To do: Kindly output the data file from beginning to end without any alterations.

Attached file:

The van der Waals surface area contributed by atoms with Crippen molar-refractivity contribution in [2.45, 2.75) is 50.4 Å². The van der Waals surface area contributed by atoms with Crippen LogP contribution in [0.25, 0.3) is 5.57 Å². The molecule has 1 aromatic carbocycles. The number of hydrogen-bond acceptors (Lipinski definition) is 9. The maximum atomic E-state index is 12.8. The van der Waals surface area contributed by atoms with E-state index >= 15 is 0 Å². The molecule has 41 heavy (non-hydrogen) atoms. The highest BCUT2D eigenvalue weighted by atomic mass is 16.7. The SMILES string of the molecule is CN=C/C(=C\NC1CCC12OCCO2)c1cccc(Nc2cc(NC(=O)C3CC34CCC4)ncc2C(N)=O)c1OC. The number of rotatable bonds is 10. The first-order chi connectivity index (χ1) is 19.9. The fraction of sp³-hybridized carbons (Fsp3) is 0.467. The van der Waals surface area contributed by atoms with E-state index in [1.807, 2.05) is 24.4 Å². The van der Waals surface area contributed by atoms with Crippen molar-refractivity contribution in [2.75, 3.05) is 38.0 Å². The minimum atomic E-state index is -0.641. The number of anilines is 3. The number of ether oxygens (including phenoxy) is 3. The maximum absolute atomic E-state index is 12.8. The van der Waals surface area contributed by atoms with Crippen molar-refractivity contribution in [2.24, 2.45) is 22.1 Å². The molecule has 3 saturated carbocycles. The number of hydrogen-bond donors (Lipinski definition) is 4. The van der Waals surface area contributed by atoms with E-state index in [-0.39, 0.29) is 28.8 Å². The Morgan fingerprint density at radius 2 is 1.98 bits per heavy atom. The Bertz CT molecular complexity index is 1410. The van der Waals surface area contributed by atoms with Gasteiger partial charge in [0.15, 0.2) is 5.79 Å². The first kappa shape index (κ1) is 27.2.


The van der Waals surface area contributed by atoms with Crippen molar-refractivity contribution in [2.45, 2.75) is 50.4 Å². The van der Waals surface area contributed by atoms with Crippen LogP contribution in [0.25, 0.3) is 5.57 Å². The molecule has 1 aromatic carbocycles. The number of hydrogen-bond acceptors (Lipinski definition) is 9. The maximum atomic E-state index is 12.8. The van der Waals surface area contributed by atoms with E-state index >= 15 is 0 Å². The molecule has 41 heavy (non-hydrogen) atoms. The highest BCUT2D eigenvalue weighted by atomic mass is 16.7. The SMILES string of the molecule is CN=C/C(=C\NC1CCC12OCCO2)c1cccc(Nc2cc(NC(=O)C3CC34CCC4)ncc2C(N)=O)c1OC. The number of rotatable bonds is 10. The first-order chi connectivity index (χ1) is 19.9. The fraction of sp³-hybridized carbons (Fsp3) is 0.467. The van der Waals surface area contributed by atoms with E-state index in [1.807, 2.05) is 24.4 Å². The van der Waals surface area contributed by atoms with Crippen molar-refractivity contribution in [2.75, 3.05) is 38.0 Å². The minimum atomic E-state index is -0.641. The number of anilines is 3. The number of ether oxygens (including phenoxy) is 3. The maximum absolute atomic E-state index is 12.8. The van der Waals surface area contributed by atoms with Crippen molar-refractivity contribution in [2.24, 2.45) is 22.1 Å². The molecule has 3 saturated carbocycles. The number of hydrogen-bond donors (Lipinski definition) is 4. The van der Waals surface area contributed by atoms with E-state index in [-0.39, 0.29) is 28.8 Å². The Morgan fingerprint density at radius 2 is 1.98 bits per heavy atom. The Bertz CT molecular complexity index is 1410. The van der Waals surface area contributed by atoms with Gasteiger partial charge in [0.15, 0.2) is 5.79 Å². The first kappa shape index (κ1) is 27.2.